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Reduce, Reuse, and Recycle

Hewlett-Packard, ranked 11th on the 2006 Fortune 500 list of largest American corporations, practices sustainability on a global scale. If you ask Jill Wollam, a packaging engineer and new product planner for HP’s LaserJet supplies, for insights on how a packaging organization can make sustainability actionable, you receive recommendations that any packager — on the Fortune 500 list or not — can immediately apply.

Pw 8574 Hp Packaging

Wollam says, “We ask three fundamental questions during the development of a new package. Are we reducing? Are we reusing? Are we recycling? Our ultimate goal is to maximize the total benefit across the three sustainability pillars for all our packaging.”

A member of the team that recently redesigned the North American HP print cartridge packaging, Wollam speaks from experience. The new packaging will reduce material requirements by nearly 15 million pounds this year and offers significant advantages in terms of reuse and recycling.

Sustainable programs aim to lessen the environmental and social impact of a package from raw material extraction to processing, converting, delivery, and disposal. Sustainable packaging does not necessarily mean that renewable materials are always the optimum solution. They may not be for some applications. Sustainable packaging does mean that packaging engineers like Wollam go beyond product protection and marketing to understand the lifecycle implications of the package.

For example, HP reduced overall package weight for LaserJet toner packaging 45 percent and improved by 30 percent the number of toner packages per pallet. Fewer truckloads means less CO2 emitted. HP also decreased the number of materials used in these packages. This reduced total extraction, processing, and converting impacts. Wollam says, “If we simply looked at the package as a carrier and billboard for the product, we would never have considered the overall environmental and social context.”


HP considered all environmental impacts, including reuse during the ink and toner cartridge packaging redesign. Wollam offers an interesting perspective on the term reuse in the context of sustainability. Reuse means incorporating recycled content when possible. Reuse also means designing packaging so that it can have secondary uses. HP’s new LaserJet toner box (pictured), which is significantly smaller and uses fewer materials than the box it replaces, was also designed to be reused as a container to ship empty toner cartridges back to HP.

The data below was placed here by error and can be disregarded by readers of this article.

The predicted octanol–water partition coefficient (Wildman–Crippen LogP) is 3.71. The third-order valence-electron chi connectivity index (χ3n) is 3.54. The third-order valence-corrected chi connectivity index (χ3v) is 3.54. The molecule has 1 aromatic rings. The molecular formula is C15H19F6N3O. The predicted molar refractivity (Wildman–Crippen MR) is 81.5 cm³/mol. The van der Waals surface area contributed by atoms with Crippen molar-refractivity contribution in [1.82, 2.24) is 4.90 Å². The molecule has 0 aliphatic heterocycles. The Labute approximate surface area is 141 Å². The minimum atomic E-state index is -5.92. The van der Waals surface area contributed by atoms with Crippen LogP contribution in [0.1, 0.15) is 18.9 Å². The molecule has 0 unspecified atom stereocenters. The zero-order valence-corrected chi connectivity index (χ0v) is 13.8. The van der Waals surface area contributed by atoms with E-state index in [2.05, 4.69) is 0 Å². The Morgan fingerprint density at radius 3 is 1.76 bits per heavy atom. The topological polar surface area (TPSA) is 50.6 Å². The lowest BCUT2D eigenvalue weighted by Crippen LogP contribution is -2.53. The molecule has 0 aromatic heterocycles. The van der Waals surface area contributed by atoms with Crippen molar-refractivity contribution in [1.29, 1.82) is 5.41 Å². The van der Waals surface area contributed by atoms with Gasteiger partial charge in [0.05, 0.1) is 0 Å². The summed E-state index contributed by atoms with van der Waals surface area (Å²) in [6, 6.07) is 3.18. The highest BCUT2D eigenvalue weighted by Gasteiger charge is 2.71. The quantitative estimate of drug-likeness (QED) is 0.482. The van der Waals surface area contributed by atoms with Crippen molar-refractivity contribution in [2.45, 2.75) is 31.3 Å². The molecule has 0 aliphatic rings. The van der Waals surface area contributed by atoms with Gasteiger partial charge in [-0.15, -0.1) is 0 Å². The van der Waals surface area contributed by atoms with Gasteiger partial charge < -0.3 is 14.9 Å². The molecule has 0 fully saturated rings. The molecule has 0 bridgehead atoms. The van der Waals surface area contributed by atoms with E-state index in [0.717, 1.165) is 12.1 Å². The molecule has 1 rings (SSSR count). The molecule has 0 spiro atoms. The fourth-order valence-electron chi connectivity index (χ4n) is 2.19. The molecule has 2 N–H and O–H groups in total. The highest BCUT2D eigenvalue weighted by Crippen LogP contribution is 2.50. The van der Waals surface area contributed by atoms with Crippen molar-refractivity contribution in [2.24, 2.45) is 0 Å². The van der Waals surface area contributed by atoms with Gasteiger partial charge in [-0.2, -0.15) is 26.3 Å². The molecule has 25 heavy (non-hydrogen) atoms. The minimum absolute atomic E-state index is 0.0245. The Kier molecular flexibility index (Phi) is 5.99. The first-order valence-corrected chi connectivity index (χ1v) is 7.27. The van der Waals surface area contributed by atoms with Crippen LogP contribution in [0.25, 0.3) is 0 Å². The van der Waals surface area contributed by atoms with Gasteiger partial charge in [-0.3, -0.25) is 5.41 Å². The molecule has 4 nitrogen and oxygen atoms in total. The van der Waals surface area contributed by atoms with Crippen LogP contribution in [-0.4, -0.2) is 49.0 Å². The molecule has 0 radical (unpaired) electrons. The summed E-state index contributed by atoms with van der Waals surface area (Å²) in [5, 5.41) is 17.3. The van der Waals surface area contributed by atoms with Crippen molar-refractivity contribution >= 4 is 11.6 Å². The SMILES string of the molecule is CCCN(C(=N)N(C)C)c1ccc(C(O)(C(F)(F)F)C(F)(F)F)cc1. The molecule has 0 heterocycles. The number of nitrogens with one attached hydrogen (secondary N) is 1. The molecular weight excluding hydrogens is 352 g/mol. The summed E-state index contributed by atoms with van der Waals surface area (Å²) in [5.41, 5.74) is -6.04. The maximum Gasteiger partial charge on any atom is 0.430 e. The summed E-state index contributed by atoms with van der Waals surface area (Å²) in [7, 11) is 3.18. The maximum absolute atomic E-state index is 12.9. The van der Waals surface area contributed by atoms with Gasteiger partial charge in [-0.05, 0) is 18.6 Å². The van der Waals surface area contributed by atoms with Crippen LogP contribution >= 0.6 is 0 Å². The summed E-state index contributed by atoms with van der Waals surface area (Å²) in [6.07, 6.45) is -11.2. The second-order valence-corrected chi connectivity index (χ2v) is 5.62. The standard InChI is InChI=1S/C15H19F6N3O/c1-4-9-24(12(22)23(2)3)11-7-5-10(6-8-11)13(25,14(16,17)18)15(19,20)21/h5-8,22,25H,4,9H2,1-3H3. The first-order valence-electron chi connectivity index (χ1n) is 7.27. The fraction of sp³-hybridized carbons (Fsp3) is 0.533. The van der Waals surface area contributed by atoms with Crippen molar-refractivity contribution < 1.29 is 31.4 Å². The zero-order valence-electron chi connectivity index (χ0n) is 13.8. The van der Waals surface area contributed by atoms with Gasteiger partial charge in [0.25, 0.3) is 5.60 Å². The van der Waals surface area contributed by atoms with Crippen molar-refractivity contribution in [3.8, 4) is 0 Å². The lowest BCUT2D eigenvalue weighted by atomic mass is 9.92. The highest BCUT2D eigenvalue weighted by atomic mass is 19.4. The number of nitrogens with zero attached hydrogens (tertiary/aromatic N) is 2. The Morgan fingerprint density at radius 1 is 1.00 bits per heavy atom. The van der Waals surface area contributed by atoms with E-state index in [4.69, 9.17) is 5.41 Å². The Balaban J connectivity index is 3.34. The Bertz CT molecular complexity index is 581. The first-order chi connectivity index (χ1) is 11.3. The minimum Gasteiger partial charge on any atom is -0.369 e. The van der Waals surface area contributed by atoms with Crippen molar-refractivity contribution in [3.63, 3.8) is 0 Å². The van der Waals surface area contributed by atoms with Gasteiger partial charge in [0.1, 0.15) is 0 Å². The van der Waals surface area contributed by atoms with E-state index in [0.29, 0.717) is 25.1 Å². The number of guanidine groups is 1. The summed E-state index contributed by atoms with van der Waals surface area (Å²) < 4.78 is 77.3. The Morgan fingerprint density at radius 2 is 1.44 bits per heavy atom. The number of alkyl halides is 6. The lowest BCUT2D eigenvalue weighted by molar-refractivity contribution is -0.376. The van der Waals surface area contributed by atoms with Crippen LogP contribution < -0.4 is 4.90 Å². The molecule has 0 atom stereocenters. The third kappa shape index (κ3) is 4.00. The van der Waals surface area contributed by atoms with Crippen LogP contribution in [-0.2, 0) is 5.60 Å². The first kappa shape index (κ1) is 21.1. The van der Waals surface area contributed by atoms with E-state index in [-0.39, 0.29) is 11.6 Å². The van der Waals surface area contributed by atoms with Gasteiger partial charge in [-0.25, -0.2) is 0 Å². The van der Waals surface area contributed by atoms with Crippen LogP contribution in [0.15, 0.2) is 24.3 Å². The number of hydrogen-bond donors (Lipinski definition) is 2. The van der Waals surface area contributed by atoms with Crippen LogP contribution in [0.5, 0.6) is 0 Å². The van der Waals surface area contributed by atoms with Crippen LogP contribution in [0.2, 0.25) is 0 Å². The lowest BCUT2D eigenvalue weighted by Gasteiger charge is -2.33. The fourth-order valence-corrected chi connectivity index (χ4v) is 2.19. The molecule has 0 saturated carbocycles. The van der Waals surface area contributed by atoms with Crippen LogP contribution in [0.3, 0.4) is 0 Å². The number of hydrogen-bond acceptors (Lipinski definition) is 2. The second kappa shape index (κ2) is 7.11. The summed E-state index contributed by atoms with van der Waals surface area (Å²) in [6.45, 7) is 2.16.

The package is self-sealing, another convenience feature. Business users can take up to eight boxes, bind them together as a unit, and send cartridges back to HP. Making returns easy increases the likelihood people will actually follow through. These boxes can also serve as a handy means to mail small items. (HP does not reuse printer cartridges, because remanufactured cartridges do not deliver the same reliability or quality as original cartridges.)


“Mixed materials within a single package can have a negative impact on the recycling steam — lowering total usable content,” said Jean Gingras, HP environmental marketing manager, North America Supplies. “We strive to have pure groupings of material — one type of plastic or one form of paperboard. The long term goal is to ensure increasing amounts of high quality post consumer and industrial materials coming back into the system.”
It is one thing to create packages that can be recycled and quite another to induce consumers, businesses, and municipalities to recycle in the first place. To that end, HP has instituted programs to make it both cost effective and manageable to take back its printing products and packaging for recycling.

“We see our total customer experience scores going up in the environmental area as we communicate HP’s commitment to the environment,” Gingras said. “Our customer loyalty scores are rising as well. In this era of choice and competing messages, loyalty creates a powerful impulse for the consumer or business to buy your products.
Employees that belong to an organization that strives to reduce and recycle also develop greater loyalty and a desire to achieve. Apart from the environmental and social advantages, sustainability offers a powerful bottom-line incentive as well.”

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